• Static Website – A static website, is one that has content that is not expected to change frequently and is manually maintained by some persons or persons using some type of editing software.
  • Dynamic website – A dynamic website is one that may have frequently changing information. When the web server receives a request for a given page, the page is automatically generated by the software in direct response to the page request.

22. Web Page

A web Page is a resource on the World Wide Web, usually in HTML/XHTML format with hypertext links to enable navigation from one page or section to another. Varying filename extensions can be used, such as html, html or php to name a few. Web pages often use graphic files to provide illustration. A web page is displayed using a web browser, like Internet Explorer, Mozilla Firefox or Opera.

A web page can contain content which is able to be seen or heard by the end user. These elements include, but are not limited to –

  • Text
  • Graphics, typically GIF, JPEG or PNG formats
  • Audio, typically MIDI or WAV formats Macromedia Flash
  • Hyperlinks

23. Dynamic Web Page Dynamic Web Pages can be defined as-

  • Web Pages containing dynamic content (example-images, text, form fields etc) that can change/move without the web page being reloaded.
  • Web pages that are produced on the fly server side programs, frequently based on parameters in the URL or from an HTML form.

The word dynamic is used in opposite to static.

24. Uniform Resource Locator

A Uniform Resource Locator (URL) is another name for web address, or website address. It is basically a string of characters which refers to resources on the internet For example; the URL of “Google “search  engine is “WWW.Google com.”, Tim Benners-Lee created the first URL in 1991 to allow the publishing of hyperlinks on the World Wide Web, a fundamental innovation in the history of the Internet.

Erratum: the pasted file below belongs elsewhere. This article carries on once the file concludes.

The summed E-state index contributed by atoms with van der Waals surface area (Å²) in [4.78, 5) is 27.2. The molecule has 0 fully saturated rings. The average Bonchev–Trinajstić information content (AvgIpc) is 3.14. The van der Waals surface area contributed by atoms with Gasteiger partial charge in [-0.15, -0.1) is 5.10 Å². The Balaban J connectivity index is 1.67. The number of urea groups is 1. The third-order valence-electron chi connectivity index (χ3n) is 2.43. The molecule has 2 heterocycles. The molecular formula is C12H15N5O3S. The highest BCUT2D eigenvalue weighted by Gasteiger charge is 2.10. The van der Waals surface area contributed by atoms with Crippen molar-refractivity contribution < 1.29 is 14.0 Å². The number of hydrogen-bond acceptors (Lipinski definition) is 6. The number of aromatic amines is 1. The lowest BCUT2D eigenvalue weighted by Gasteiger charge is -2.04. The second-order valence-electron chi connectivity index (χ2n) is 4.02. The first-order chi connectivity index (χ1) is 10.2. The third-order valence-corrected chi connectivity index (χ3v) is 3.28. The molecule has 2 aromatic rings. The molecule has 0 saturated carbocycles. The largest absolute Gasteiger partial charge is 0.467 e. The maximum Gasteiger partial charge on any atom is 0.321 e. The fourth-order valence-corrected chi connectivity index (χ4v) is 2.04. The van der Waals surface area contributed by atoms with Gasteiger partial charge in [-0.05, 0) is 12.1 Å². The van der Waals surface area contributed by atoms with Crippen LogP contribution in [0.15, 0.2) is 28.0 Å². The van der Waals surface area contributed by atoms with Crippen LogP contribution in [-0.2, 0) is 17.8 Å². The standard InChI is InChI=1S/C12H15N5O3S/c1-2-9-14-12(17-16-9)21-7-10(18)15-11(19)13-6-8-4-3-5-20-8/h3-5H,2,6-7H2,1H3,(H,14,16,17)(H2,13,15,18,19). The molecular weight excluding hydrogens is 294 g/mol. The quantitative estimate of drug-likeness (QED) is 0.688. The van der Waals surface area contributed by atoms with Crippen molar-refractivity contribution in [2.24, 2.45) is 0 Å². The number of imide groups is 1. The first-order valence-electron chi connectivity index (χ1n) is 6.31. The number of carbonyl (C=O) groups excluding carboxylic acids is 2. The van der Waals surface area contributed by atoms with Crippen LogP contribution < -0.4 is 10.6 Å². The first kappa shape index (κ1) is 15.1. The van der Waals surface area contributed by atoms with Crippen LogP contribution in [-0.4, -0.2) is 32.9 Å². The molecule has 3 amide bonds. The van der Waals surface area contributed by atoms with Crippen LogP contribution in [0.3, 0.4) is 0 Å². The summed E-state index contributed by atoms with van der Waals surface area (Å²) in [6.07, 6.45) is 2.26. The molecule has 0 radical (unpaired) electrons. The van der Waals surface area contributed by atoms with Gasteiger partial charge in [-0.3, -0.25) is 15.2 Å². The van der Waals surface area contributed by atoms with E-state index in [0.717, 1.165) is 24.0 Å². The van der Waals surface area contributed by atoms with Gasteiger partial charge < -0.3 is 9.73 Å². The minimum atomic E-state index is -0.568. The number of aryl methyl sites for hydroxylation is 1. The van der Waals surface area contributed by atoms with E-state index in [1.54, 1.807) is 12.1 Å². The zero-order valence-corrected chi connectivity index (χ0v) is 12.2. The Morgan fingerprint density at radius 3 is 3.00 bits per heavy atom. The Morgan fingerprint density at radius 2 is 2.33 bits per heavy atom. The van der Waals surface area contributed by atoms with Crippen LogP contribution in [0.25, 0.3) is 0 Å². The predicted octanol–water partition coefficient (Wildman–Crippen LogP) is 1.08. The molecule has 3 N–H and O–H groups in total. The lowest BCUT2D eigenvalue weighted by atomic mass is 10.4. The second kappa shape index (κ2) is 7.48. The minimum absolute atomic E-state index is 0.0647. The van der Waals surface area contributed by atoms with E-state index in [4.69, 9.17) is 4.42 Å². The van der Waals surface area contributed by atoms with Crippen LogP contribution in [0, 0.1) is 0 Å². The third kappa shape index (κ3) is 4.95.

25. Android (Operating System)

Android is a mobile operating system initially developed by Android Inc. Android was purchased by Google in 2005. Android is based upon a modified version of the Linux Kernel. Android has a large community of developers writing application programs (apps) that extend the functionality of the devices. There are currently over 1,00,000 apps available for Android.

An unveiling of the Android distribution on 5 November 2007 was announced with the founding of the open Handset Alliance, a consortium of 79 hardware, software and telecom companies devoted to advancing open standards for mobile devices.

26. Wireless Application Protocol (WAP)

Wireless Application Protocol (WAP) is an open international standard. A Wap browser is a commonly used Web browser for small mobile devices such as cell phones.

Before the introduction of WAR service providers had extremely limited opportunities to offer interactive data services, but needed interactivity to support now commonplace activities such as:

  • Music downloads Web Addresses
  • A web address start with the name of a protocol, which is called a HTTP (Hypertext Transfer Protocol)
  • HTTP means that the resource in question will be found on a web server.
  • Tracking of stock-market prices
  • Sports results
  • E-mail by mobile phone
  • News headlines new